JH: A privileged moment is something very brief, like a look or a gesture. It can stand the part of the film: you can think that a movie is very stupid or boring, and yet there still might be something in it for you. There can be great scenes but also great moments, which have to do with people’s expressions. In Neruda (Pablo Larraín, 2016), the actor that plays Neruda [Luis Gnecco] is very good and people really respond around him. There is a scene in which his partner, who is played by an Argentine actress [Mercedes Morán], gives him this look, this indulgent and very proud of him look. And that moment is just great. Another of my privileged moments is from In the Street (Helen Levitt, 1948). She [Helen Levitt] is using a hidden camera to document these blocks in Spanish Harlem. There is one point when all these children recognize that the camera is there — they flock around her and stick their faces in the camera. It is such a strong image. She was clearly inspired by Walker Evans’ photographs in the subway with a hidden camera. People train themselves not to look at each other too closely on New York’s subway, because it can be seen as aggressive to do that. So, Helen Levitt helped Walker Evans with that project, and I think she must have been very impressed by these very inward and private expressions: people are thinking about something else when they are in the subway and you don’t really know what it is.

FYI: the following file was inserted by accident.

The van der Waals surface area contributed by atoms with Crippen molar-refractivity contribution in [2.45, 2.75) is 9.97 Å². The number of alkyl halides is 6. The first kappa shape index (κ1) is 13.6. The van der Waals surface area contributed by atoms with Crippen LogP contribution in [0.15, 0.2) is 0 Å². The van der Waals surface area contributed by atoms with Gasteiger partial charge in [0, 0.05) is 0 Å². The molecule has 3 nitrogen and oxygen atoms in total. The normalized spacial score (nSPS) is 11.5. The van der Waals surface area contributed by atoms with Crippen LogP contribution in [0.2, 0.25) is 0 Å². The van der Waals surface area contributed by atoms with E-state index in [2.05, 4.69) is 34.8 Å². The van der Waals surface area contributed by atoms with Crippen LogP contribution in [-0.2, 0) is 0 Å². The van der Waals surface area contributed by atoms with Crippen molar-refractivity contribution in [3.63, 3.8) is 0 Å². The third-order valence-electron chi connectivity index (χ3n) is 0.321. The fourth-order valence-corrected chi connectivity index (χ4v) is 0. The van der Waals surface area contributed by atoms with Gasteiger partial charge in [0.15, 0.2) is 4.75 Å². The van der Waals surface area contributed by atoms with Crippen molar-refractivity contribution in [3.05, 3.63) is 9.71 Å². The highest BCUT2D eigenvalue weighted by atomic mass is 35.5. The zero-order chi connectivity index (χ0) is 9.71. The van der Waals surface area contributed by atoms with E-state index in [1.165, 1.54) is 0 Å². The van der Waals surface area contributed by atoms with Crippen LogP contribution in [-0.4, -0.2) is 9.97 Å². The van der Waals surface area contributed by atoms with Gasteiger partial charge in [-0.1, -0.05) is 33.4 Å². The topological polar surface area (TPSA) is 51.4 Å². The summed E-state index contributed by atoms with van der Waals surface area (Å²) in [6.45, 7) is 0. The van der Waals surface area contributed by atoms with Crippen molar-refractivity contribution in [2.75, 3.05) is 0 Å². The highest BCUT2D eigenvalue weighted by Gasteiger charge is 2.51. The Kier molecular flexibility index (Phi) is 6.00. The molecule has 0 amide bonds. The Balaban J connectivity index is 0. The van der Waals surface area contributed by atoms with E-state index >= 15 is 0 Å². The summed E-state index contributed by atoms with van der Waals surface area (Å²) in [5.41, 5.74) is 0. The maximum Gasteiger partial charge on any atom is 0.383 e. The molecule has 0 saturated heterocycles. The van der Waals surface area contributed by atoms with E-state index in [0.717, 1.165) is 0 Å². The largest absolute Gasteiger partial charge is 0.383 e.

in-the-street

AR: Do you think cinephilia survives out of the theater, as when someone watches films on a computer?